Here, I'm shallow rendering <LoginContainer /> and sending in a dummy store, because I don't care about the store; the store in this case just a collaborator, not the thing we're trying to test (SUT). I care about being able to work with the container, and to be able to implement behavior in that container which passes the login handler to my <Login /> component. So by dummy I mean "lets tell our code to ignore that part, we don't care about it nor do we want it interferring with what we're trying to test for".

Shallow rendering ensures that we only go one level deep on whatever component we're testing. That is...we want to make sure we are testing the SUT component's behavior only, not any of its child component implementations/behaviors.

If we start going deeper, such as trying to check behavior in any of its child components, we've actually just stepped into integration land. It's no longer a unit test because we're testing behavior of multiple componets (more than one level in the React component tree) and so our test is no longer isolated to just testing this component's (SUT's) behavior.

That's why those Jest Snapshots are integration tests not unit tests. They're fragile in that they testing multiple components in your app's React Component tree. That's ok for integration tets, but they don't make sense nor are they a replacement for isolated unit tests. And TBH I'm not a big fan of Jest Snapshots for several reasons I won't elaborate on in this post. I prefer to write my own integration tests as I have in any language I've written; they really aren't that big of a deal to write once you get the hang of it. I still write integration tests with mocha and enzyme or mocha and supertest depending on what kind of integration test I'm writing.

Before we proceed, one last thing about the "don't step into integration land". We're using shallow() rendering because that ensures we're only testing the immediate component's behavior. If we want to keep our test isolated, we don't want to be using the following in our unit test:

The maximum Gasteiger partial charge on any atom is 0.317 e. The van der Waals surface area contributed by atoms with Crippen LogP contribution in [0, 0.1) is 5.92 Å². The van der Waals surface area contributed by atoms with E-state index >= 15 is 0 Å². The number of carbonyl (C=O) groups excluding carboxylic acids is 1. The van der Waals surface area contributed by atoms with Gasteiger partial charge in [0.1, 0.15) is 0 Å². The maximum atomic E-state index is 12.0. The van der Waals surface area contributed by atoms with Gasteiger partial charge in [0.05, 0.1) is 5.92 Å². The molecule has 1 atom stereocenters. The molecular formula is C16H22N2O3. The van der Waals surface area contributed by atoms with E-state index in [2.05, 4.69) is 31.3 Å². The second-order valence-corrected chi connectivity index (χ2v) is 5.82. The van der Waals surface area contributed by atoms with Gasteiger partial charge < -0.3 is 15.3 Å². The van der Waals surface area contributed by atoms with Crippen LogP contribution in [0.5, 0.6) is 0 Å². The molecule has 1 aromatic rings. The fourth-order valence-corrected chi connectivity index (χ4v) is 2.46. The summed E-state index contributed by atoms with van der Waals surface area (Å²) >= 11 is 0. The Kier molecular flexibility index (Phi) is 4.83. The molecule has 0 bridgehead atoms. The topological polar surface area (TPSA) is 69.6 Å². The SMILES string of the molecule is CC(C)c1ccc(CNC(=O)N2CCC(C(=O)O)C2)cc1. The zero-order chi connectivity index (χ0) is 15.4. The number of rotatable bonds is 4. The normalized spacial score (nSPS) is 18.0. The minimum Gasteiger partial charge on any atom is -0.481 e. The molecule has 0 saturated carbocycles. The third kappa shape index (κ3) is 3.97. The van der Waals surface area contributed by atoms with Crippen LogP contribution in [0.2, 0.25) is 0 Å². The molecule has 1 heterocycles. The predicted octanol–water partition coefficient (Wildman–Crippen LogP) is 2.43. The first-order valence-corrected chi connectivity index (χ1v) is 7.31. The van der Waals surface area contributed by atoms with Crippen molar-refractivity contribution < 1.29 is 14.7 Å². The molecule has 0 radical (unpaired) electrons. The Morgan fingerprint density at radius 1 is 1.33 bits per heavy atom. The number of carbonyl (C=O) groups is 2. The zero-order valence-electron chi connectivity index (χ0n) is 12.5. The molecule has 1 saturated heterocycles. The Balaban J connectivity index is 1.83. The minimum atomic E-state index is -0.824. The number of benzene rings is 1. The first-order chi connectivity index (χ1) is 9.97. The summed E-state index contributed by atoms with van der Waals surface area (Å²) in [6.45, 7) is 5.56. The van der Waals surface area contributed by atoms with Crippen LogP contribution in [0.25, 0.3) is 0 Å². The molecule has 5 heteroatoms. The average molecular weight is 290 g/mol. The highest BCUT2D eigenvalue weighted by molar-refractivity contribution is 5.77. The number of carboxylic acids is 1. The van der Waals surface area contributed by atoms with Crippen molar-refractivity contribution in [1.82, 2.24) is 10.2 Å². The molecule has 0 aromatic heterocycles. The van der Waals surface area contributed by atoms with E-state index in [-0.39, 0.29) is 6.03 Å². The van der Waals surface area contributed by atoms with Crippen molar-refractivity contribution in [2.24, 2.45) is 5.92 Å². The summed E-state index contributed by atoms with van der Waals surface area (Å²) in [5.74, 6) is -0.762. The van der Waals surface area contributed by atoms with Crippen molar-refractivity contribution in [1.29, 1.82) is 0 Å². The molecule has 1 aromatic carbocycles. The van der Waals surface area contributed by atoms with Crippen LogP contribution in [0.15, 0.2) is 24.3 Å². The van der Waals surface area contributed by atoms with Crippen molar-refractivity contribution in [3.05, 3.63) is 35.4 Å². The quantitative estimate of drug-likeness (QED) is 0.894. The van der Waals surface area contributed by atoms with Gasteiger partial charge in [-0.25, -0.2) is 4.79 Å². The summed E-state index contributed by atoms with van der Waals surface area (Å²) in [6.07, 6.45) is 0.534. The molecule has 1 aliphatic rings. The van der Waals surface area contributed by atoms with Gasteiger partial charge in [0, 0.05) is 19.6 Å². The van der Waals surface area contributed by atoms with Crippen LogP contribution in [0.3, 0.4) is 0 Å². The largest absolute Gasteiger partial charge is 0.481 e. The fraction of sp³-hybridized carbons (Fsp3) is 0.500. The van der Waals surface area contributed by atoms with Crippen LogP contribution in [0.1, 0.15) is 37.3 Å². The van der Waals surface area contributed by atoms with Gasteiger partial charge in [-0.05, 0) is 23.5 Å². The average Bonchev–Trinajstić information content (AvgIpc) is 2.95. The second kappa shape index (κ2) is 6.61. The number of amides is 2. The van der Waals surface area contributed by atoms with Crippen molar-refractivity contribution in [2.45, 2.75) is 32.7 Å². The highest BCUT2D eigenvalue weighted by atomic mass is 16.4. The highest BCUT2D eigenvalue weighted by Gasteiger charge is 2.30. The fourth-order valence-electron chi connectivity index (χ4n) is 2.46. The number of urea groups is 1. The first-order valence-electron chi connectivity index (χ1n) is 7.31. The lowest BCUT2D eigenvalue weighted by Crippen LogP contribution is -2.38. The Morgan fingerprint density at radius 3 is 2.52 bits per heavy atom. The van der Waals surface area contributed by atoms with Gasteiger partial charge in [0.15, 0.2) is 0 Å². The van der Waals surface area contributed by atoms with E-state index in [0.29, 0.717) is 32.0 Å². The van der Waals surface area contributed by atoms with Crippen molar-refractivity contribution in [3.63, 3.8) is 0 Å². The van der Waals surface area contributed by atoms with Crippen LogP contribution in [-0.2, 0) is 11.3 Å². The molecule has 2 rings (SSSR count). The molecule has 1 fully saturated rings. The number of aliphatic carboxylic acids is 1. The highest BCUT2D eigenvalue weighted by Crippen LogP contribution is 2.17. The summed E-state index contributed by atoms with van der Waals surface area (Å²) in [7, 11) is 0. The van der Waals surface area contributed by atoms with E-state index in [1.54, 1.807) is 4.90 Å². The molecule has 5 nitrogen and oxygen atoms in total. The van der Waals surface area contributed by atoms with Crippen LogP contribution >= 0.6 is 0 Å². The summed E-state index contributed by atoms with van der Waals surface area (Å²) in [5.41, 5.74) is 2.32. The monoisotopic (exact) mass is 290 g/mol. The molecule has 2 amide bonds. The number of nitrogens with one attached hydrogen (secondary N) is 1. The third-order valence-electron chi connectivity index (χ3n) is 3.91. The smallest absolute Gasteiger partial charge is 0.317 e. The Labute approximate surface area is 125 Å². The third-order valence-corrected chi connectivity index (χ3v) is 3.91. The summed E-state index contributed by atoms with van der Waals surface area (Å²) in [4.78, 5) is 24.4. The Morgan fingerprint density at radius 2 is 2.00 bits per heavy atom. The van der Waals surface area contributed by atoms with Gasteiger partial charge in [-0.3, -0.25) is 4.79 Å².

• mount()
  • render()
  • shallow() then dive()
  • shallow(), then shallow() again (double-shallow...we shallow the container and shallow the login, we don't want that)

Now back to the test. Lets run it again:

it('passes login handler to Login', () => {
  const container = shallow(<LoginContainer store={fakes.store()} />)
  expect(container.find(Login).props().login).to.exist
})

Eh! still an error:
Screen Shot 2017-05-20 at 2.46.20 AM.png

No biggie, we're making progress because we know what we need to do next...resolve this next error. But I'll let you in on a little secret. Enzyme rocks, but sometimes its error messages don't. Having worked with enzyme for quite a while now I can tell you that this:

Method “props” is only meant to be run on a single node. 0 found instead.

Ok what the enzyme team should have said was props() cannot be run on undefined or something like that. It means it didn't find the Login component, and then it tried to run props() on undefined...so it's blowing up.

Ok well, hmm...why couldn't it find the <Login /> component in the shallowly rendered <LoginContainer /> connected component?

Well lets check a few things:

  • Has the <Login /> component even been created yet?
  • If so, did we tell <LoginContainer /> to render <Login /> yet?

lets go look:

class LoginContainer extends Component {
  render(){
    return( <Login /> )
  }
}

export { Login }
export default connect(undefined, mapDispatchToProps)(LoginContainer)

It turns out we have. If you recall, we had a previous test that was written at some point in the past by another person TDD'ing that forced whoever coding at the time to create the <Login /> component and to also make sure that the container is rendering it. That test was the test we saw at beginning:

  it('renders Login', () => {
    const loginContainer = shallow(<LoginContainer store={fakes.store()} />),
      login = loginContainer.dive().find(Login)
      expect(login).to.exist
  })

Ok, well, if those two things aren't causing the error, what is? It turns out, that we actually do need to call enzyme's dive()method on our shallowly rendered container component. Yea yea, I know. I told you not to dive()...that it would make it an integration test. Well not so fast. It depends. Sometimes you've got some weird situations. And it depends what you're diving into 😃. So making use of dive() is a judgement call whether it makes sense to be doing that or not.

Sometimes that is not an easy line to draw or to recognize when you've cross the line into making it an integration test. That comes with experience and practice. I'm able to recognize when it is and when it isn't because I've practiced TDD for quite a while, especially with React.

So in this case it's safe to dive(). It's is still an isolated unit test because I don't have a choice but to dive() to be able to work with that shallowly rendered connected container component. Why you ask? The keyword here is connected, meaning react-redux's connect() magic. Because when we shallowly rendered a connected container: